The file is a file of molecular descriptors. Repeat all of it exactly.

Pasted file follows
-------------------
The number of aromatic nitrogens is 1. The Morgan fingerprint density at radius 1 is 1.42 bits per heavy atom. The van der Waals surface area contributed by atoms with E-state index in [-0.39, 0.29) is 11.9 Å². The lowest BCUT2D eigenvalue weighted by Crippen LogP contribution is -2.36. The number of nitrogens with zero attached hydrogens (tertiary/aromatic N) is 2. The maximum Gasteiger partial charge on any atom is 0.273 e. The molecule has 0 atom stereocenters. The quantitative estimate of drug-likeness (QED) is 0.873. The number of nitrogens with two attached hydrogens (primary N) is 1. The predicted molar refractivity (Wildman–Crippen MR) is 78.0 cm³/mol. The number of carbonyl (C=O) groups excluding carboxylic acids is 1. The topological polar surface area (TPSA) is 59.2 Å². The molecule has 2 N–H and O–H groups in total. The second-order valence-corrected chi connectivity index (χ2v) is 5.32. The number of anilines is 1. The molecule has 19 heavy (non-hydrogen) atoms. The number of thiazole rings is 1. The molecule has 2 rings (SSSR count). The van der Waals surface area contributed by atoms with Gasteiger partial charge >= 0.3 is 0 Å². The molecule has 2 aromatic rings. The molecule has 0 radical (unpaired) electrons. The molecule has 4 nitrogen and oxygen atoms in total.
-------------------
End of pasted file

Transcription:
The number of aromatic nitrogens is 1. The Morgan fingerprint density at radius 1 is 1.42 bits per heavy atom. The van der Waals surface area contributed by atoms with E-state index in [-0.39, 0.29) is 11.9 Å². The lowest BCUT2D eigenvalue weighted by Crippen LogP contribution is -2.36. The number of nitrogens with zero attached hydrogens (tertiary/aromatic N) is 2. The maximum Gasteiger partial charge on any atom is 0.273 e. The molecule has 0 atom stereocenters. The quantitative estimate of drug-likeness (QED) is 0.873. The number of nitrogens with two attached hydrogens (primary N) is 1. The predicted molar refractivity (Wildman–Crippen MR) is 78.0 cm³/mol. The number of carbonyl (C=O) groups excluding carboxylic acids is 1. The topological polar surface area (TPSA) is 59.2 Å². The molecule has 2 N–H and O–H groups in total. The second-order valence-corrected chi connectivity index (χ2v) is 5.32. The number of anilines is 1. The molecule has 19 heavy (non-hydrogen) atoms. The number of thiazole rings is 1. The molecule has 2 rings (SSSR count). The van der Waals surface area contributed by atoms with Gasteiger partial charge >= 0.3 is 0 Å². The molecule has 2 aromatic rings. The molecule has 0 radical (unpaired) electrons. The molecule has 4 nitrogen and oxygen atoms in total.